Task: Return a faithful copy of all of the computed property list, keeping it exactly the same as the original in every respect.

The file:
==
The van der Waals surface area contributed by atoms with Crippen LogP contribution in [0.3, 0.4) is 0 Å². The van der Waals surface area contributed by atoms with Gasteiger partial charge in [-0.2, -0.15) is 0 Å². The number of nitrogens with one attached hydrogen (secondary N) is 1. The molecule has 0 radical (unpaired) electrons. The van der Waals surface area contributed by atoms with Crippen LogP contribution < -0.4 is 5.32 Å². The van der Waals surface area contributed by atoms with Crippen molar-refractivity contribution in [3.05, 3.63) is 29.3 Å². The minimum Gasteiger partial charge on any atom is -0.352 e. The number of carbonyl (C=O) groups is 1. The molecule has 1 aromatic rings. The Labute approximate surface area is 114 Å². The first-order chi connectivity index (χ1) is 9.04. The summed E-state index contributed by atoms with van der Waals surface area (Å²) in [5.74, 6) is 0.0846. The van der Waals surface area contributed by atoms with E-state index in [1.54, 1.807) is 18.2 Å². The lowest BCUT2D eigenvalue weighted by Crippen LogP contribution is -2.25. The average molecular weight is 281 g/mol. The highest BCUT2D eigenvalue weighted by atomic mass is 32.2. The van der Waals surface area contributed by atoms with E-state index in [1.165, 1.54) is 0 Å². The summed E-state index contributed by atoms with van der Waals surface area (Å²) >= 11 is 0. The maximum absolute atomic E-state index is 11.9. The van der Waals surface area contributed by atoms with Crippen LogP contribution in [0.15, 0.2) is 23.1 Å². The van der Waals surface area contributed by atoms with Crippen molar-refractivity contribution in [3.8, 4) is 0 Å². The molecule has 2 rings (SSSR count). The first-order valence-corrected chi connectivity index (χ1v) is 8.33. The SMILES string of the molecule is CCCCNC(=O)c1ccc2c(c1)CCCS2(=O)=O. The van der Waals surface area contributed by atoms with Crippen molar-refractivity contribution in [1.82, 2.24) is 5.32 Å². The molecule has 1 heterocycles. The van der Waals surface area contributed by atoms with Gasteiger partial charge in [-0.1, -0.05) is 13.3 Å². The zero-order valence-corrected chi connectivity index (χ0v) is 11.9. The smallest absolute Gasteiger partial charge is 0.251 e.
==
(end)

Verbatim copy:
The van der Waals surface area contributed by atoms with Crippen LogP contribution in [0.3, 0.4) is 0 Å². The van der Waals surface area contributed by atoms with Gasteiger partial charge in [-0.2, -0.15) is 0 Å². The number of nitrogens with one attached hydrogen (secondary N) is 1. The molecule has 0 radical (unpaired) electrons. The van der Waals surface area contributed by atoms with Crippen LogP contribution < -0.4 is 5.32 Å². The van der Waals surface area contributed by atoms with Crippen molar-refractivity contribution in [3.05, 3.63) is 29.3 Å². The minimum Gasteiger partial charge on any atom is -0.352 e. The number of carbonyl (C=O) groups is 1. The molecule has 1 aromatic rings. The Labute approximate surface area is 114 Å². The first-order chi connectivity index (χ1) is 9.04. The summed E-state index contributed by atoms with van der Waals surface area (Å²) in [5.74, 6) is 0.0846. The van der Waals surface area contributed by atoms with E-state index in [1.54, 1.807) is 18.2 Å². The lowest BCUT2D eigenvalue weighted by Crippen LogP contribution is -2.25. The average molecular weight is 281 g/mol. The highest BCUT2D eigenvalue weighted by atomic mass is 32.2. The van der Waals surface area contributed by atoms with E-state index in [1.165, 1.54) is 0 Å². The summed E-state index contributed by atoms with van der Waals surface area (Å²) >= 11 is 0. The maximum absolute atomic E-state index is 11.9. The van der Waals surface area contributed by atoms with Crippen LogP contribution in [0.15, 0.2) is 23.1 Å². The van der Waals surface area contributed by atoms with Crippen molar-refractivity contribution in [3.8, 4) is 0 Å². The molecule has 2 rings (SSSR count). The first-order valence-corrected chi connectivity index (χ1v) is 8.33. The SMILES string of the molecule is CCCCNC(=O)c1ccc2c(c1)CCCS2(=O)=O. The van der Waals surface area contributed by atoms with Crippen molar-refractivity contribution in [1.82, 2.24) is 5.32 Å². The molecule has 1 heterocycles. The van der Waals surface area contributed by atoms with Gasteiger partial charge in [-0.1, -0.05) is 13.3 Å². The zero-order valence-corrected chi connectivity index (χ0v) is 11.9. The smallest absolute Gasteiger partial charge is 0.251 e.